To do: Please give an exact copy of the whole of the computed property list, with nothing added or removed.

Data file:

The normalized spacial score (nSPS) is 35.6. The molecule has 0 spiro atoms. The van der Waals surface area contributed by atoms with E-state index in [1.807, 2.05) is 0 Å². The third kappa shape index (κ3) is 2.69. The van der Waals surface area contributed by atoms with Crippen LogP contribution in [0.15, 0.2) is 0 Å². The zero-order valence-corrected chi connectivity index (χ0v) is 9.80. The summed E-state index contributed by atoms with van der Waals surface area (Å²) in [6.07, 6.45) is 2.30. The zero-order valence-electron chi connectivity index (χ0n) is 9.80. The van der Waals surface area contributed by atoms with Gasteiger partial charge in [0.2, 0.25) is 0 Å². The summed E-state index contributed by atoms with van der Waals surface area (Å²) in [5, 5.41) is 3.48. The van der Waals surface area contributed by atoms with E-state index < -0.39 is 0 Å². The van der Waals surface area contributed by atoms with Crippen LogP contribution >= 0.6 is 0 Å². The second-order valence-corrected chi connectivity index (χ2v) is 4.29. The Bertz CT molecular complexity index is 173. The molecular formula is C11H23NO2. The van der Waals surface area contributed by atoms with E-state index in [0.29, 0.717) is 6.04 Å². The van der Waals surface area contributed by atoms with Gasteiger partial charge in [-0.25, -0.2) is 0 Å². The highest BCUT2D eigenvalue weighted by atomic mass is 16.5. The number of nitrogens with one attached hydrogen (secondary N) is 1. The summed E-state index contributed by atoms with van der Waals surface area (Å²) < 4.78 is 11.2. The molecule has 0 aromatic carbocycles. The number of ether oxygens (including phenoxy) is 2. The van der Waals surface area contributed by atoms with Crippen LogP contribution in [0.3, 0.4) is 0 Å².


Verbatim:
The normalized spacial score (nSPS) is 35.6. The molecule has 0 spiro atoms. The van der Waals surface area contributed by atoms with E-state index in [1.807, 2.05) is 0 Å². The third kappa shape index (κ3) is 2.69. The van der Waals surface area contributed by atoms with Crippen LogP contribution in [0.15, 0.2) is 0 Å². The zero-order valence-corrected chi connectivity index (χ0v) is 9.80. The summed E-state index contributed by atoms with van der Waals surface area (Å²) in [6.07, 6.45) is 2.30. The zero-order valence-electron chi connectivity index (χ0n) is 9.80. The van der Waals surface area contributed by atoms with Gasteiger partial charge in [0.2, 0.25) is 0 Å². The summed E-state index contributed by atoms with van der Waals surface area (Å²) in [5, 5.41) is 3.48. The van der Waals surface area contributed by atoms with E-state index < -0.39 is 0 Å². The van der Waals surface area contributed by atoms with Crippen LogP contribution >= 0.6 is 0 Å². The second-order valence-corrected chi connectivity index (χ2v) is 4.29. The Bertz CT molecular complexity index is 173. The molecular formula is C11H23NO2. The van der Waals surface area contributed by atoms with E-state index in [0.29, 0.717) is 6.04 Å². The van der Waals surface area contributed by atoms with Gasteiger partial charge in [-0.25, -0.2) is 0 Å². The highest BCUT2D eigenvalue weighted by atomic mass is 16.5. The number of nitrogens with one attached hydrogen (secondary N) is 1. The summed E-state index contributed by atoms with van der Waals surface area (Å²) < 4.78 is 11.2. The molecule has 0 aromatic carbocycles. The number of ether oxygens (including phenoxy) is 2. The van der Waals surface area contributed by atoms with Crippen LogP contribution in [0.3, 0.4) is 0 Å².